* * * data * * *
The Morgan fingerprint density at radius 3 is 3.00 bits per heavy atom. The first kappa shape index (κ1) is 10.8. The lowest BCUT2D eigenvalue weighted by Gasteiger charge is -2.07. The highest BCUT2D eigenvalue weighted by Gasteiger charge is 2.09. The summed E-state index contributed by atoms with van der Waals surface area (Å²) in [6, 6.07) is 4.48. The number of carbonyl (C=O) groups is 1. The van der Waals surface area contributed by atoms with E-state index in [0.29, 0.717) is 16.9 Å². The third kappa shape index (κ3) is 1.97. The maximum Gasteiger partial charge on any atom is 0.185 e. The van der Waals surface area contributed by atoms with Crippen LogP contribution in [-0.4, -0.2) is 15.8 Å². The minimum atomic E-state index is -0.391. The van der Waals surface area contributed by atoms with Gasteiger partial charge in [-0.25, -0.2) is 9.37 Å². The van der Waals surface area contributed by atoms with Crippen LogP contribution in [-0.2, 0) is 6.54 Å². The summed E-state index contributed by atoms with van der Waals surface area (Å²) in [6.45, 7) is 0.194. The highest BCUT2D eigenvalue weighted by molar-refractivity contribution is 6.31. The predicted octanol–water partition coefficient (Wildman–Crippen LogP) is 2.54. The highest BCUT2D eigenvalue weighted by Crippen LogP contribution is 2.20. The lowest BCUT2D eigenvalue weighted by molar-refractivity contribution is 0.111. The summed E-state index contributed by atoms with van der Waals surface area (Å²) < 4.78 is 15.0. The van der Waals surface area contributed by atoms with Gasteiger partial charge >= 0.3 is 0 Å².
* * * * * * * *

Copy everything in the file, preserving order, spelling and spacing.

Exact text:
The Morgan fingerprint density at radius 3 is 3.00 bits per heavy atom. The first kappa shape index (κ1) is 10.8. The lowest BCUT2D eigenvalue weighted by Gasteiger charge is -2.07. The highest BCUT2D eigenvalue weighted by Gasteiger charge is 2.09. The summed E-state index contributed by atoms with van der Waals surface area (Å²) in [6, 6.07) is 4.48. The number of carbonyl (C=O) groups is 1. The van der Waals surface area contributed by atoms with E-state index in [0.29, 0.717) is 16.9 Å². The third kappa shape index (κ3) is 1.97. The maximum Gasteiger partial charge on any atom is 0.185 e. The van der Waals surface area contributed by atoms with Crippen LogP contribution in [-0.4, -0.2) is 15.8 Å². The minimum atomic E-state index is -0.391. The van der Waals surface area contributed by atoms with Gasteiger partial charge in [-0.25, -0.2) is 9.37 Å². The van der Waals surface area contributed by atoms with Crippen LogP contribution in [-0.2, 0) is 6.54 Å². The summed E-state index contributed by atoms with van der Waals surface area (Å²) in [6.45, 7) is 0.194. The highest BCUT2D eigenvalue weighted by molar-refractivity contribution is 6.31. The predicted octanol–water partition coefficient (Wildman–Crippen LogP) is 2.54. The highest BCUT2D eigenvalue weighted by Crippen LogP contribution is 2.20. The lowest BCUT2D eigenvalue weighted by molar-refractivity contribution is 0.111. The summed E-state index contributed by atoms with van der Waals surface area (Å²) < 4.78 is 15.0. The van der Waals surface area contributed by atoms with Gasteiger partial charge >= 0.3 is 0 Å².